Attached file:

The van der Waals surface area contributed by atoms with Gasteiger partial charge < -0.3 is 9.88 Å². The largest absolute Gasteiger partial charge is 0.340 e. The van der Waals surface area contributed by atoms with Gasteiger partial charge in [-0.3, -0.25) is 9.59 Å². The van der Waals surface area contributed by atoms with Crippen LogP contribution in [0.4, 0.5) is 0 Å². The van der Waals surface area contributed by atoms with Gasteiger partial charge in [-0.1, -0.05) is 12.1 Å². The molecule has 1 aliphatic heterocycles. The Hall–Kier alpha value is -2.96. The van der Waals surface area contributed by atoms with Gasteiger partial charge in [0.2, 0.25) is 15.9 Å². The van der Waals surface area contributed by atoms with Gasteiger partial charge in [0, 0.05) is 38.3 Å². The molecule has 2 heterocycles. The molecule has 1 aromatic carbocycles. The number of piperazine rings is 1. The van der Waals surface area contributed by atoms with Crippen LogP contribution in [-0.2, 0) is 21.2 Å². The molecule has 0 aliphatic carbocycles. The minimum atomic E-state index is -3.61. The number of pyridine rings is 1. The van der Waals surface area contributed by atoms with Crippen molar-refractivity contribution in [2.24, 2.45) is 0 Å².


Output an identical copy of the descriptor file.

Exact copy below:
The van der Waals surface area contributed by atoms with Gasteiger partial charge < -0.3 is 9.88 Å². The largest absolute Gasteiger partial charge is 0.340 e. The van der Waals surface area contributed by atoms with Gasteiger partial charge in [-0.3, -0.25) is 9.59 Å². The van der Waals surface area contributed by atoms with Crippen LogP contribution in [0.4, 0.5) is 0 Å². The van der Waals surface area contributed by atoms with Gasteiger partial charge in [-0.1, -0.05) is 12.1 Å². The molecule has 1 aliphatic heterocycles. The Hall–Kier alpha value is -2.96. The van der Waals surface area contributed by atoms with Gasteiger partial charge in [0.2, 0.25) is 15.9 Å². The van der Waals surface area contributed by atoms with Gasteiger partial charge in [0, 0.05) is 38.3 Å². The molecule has 2 heterocycles. The molecule has 1 aromatic carbocycles. The number of piperazine rings is 1. The van der Waals surface area contributed by atoms with Crippen LogP contribution in [-0.2, 0) is 21.2 Å². The molecule has 0 aliphatic carbocycles. The minimum atomic E-state index is -3.61. The number of pyridine rings is 1. The van der Waals surface area contributed by atoms with Crippen molar-refractivity contribution in [2.24, 2.45) is 0 Å².